This paper discusses the history of the approach to intersexuality cases, an unusual physiological condition in which the genitalia are ambiguous, also known as hermaphroditism.
# 104005 | 2,125 words | 14 sources | APA | 2008 |
Published on May 30, 2008 in Medical and Health (Medical Studies) , Psychology (Physiological) , Gender and Sexuality (Gender Studies) , Sociology (General)
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This paper explains that, as hermaphroditism became an established issue in science, two major concerns were raised by sociologists and scientists: How is sex defined and who has the authority or legal right to decide the sex of intersexed infants? The author points out that, in most cases, the patient is assigned as male or female because society is so conditioned to accept only a binary gender system. The paper stresses that it is not always possible for gender assignment to be purely the patient's decision, especially in the case of a new-born infant. The author underscores that selecting the "true" sex or "brain sex" demonstrates the difficulty in distinguishing between the physical and the psychological factors of intersexuality. The paper concludes that gender cannot be changed by social conditioning.
From the Paper:"However, this has caused some critics to complain that people might want to go through sex reassignment surgery for inadequate or frivolous reasons, such as a male who wants to speak in a high voice and walk in heels undergoing sex reassignment surgery to become a "female". At a more fundamental level, critics charge that all the surgery does is merely alter the biological sex of that particular male. However, it cannot change the psychological sex, and in fact it is the psychological sex that drives this "male" to undergo surgery."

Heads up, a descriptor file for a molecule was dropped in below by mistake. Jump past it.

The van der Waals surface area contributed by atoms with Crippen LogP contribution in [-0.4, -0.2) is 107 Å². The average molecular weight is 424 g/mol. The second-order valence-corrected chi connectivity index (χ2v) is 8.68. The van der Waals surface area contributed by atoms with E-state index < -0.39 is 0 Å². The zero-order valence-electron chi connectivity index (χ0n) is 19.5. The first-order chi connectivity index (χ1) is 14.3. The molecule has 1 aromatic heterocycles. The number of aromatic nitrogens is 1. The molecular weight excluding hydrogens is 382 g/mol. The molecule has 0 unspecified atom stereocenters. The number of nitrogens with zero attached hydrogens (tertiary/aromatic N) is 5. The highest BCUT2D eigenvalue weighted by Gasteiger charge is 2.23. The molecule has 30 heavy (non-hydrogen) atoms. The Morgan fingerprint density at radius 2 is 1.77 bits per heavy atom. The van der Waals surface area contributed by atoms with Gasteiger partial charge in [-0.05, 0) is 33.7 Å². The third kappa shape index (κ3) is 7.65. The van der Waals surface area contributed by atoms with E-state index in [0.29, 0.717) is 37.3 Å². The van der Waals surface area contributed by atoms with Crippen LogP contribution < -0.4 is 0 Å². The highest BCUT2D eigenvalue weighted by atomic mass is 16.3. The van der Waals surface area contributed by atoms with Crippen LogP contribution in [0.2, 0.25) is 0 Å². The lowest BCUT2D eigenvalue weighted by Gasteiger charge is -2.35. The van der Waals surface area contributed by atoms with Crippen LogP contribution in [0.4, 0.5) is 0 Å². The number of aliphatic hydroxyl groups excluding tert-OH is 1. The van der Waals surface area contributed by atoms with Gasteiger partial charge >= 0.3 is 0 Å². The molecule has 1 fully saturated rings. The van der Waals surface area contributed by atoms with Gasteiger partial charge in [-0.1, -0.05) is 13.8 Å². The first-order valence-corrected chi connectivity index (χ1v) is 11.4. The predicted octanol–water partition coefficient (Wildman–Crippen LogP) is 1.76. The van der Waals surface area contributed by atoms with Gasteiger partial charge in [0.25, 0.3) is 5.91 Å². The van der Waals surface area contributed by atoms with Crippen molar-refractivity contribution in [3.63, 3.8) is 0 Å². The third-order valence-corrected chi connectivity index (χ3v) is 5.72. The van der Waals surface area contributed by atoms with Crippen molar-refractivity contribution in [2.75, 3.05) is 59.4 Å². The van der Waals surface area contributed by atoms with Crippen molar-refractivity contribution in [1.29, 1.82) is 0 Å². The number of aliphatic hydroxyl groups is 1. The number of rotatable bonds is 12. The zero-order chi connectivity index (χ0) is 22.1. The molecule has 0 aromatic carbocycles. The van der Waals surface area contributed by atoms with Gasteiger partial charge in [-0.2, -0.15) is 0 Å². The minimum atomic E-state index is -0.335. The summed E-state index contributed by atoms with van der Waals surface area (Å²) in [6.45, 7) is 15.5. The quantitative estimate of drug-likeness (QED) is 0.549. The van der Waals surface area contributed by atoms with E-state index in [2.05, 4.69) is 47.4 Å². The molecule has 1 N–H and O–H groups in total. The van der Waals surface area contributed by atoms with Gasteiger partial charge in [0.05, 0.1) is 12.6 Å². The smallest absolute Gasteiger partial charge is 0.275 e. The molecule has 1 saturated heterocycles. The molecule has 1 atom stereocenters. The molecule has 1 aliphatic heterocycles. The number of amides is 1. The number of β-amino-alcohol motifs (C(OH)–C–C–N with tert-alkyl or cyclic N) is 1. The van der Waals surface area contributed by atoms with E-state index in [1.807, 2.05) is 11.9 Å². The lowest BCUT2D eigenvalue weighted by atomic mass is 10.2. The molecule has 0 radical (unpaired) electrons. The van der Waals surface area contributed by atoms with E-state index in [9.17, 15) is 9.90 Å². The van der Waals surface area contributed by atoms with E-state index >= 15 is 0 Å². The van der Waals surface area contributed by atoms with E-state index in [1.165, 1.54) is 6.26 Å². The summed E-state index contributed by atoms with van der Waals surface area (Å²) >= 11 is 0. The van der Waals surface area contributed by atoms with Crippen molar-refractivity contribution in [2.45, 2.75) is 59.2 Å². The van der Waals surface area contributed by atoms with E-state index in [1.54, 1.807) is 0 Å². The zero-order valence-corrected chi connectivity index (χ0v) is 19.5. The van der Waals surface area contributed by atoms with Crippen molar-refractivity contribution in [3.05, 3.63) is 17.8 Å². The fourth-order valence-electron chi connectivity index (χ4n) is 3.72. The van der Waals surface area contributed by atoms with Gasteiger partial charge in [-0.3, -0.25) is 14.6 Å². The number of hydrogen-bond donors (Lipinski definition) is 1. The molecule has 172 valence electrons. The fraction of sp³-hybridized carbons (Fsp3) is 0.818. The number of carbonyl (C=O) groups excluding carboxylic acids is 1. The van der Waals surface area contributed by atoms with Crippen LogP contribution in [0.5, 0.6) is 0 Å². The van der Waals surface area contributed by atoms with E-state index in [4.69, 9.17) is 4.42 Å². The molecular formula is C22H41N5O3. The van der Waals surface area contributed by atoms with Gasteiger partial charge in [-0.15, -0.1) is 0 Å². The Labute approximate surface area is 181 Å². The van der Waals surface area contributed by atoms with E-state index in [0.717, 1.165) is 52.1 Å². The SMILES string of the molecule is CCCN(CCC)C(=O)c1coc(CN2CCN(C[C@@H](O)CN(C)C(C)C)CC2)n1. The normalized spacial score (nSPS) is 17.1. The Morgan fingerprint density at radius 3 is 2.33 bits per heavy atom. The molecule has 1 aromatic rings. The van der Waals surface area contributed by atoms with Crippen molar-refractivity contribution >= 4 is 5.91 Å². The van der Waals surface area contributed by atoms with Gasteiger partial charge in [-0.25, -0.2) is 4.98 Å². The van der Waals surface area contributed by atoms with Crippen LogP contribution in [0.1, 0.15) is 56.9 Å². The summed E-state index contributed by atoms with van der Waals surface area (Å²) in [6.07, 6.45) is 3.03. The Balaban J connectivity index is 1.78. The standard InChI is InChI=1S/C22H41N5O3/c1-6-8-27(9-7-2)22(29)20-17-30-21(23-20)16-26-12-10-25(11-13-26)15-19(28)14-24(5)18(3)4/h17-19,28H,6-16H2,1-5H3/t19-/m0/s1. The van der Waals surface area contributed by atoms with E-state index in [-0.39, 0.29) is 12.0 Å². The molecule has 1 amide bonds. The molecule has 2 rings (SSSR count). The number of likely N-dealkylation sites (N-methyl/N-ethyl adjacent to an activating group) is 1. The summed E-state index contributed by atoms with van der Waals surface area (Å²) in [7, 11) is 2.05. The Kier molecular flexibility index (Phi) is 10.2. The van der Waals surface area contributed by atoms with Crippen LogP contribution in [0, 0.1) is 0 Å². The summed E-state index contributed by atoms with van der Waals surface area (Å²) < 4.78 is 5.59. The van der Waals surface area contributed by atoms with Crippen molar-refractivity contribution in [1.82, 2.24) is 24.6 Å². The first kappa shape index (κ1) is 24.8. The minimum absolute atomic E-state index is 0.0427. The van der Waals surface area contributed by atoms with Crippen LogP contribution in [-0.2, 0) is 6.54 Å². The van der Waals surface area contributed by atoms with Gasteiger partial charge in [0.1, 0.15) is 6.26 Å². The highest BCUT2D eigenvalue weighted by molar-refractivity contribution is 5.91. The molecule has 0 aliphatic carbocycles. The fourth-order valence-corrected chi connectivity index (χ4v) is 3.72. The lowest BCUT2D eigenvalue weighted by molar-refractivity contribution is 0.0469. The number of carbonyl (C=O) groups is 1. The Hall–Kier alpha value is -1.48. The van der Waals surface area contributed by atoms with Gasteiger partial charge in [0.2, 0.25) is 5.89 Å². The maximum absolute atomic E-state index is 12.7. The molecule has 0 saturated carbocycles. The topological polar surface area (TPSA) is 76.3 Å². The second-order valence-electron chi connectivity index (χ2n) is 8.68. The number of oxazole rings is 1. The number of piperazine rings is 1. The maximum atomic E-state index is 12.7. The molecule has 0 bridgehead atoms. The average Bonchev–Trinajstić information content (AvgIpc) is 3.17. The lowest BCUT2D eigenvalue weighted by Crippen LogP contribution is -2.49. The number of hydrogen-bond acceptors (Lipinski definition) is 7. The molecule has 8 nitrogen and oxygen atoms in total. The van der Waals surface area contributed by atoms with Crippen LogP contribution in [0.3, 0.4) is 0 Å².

Sample of Sources Used:
- Butler, Judith. Gender Trouble: Feminism and the Subversion of Identity. New York: Routledge, 1990.
- Danielsson, Magnus. (2005). Intersexuality and its medical and social implications. C-uppsats, 10 poang. Malmo Hogskola: Halsa och Samhalle. Retrieved from http://dspace.mah.se/bitstream/2043/2952/1/Intersexuality,%20and%20its%20medical%20and%20social%20implications.pdf
- De Beauvoir, Simone. The Second Sex. New York: Virago Books, 1974.
- Dreger, A. (1998). Hermaphrodites and the Medical Invention of Sex. Harvard University Press.
- Dreger, A. (ed.) (1999). Intersex in the Age of Ethics. University Publishing Group.
Cite this Term Paper:
Hermaphroditism (2008, May 30) Retrieved January 18, 2021, from https://www.academon.com/term-paper/hermaphroditism-104005/
"Hermaphroditism" 30 May 2008. Web. 18 January. 2021. <https://www.academon.com/term-paper/hermaphroditism-104005/>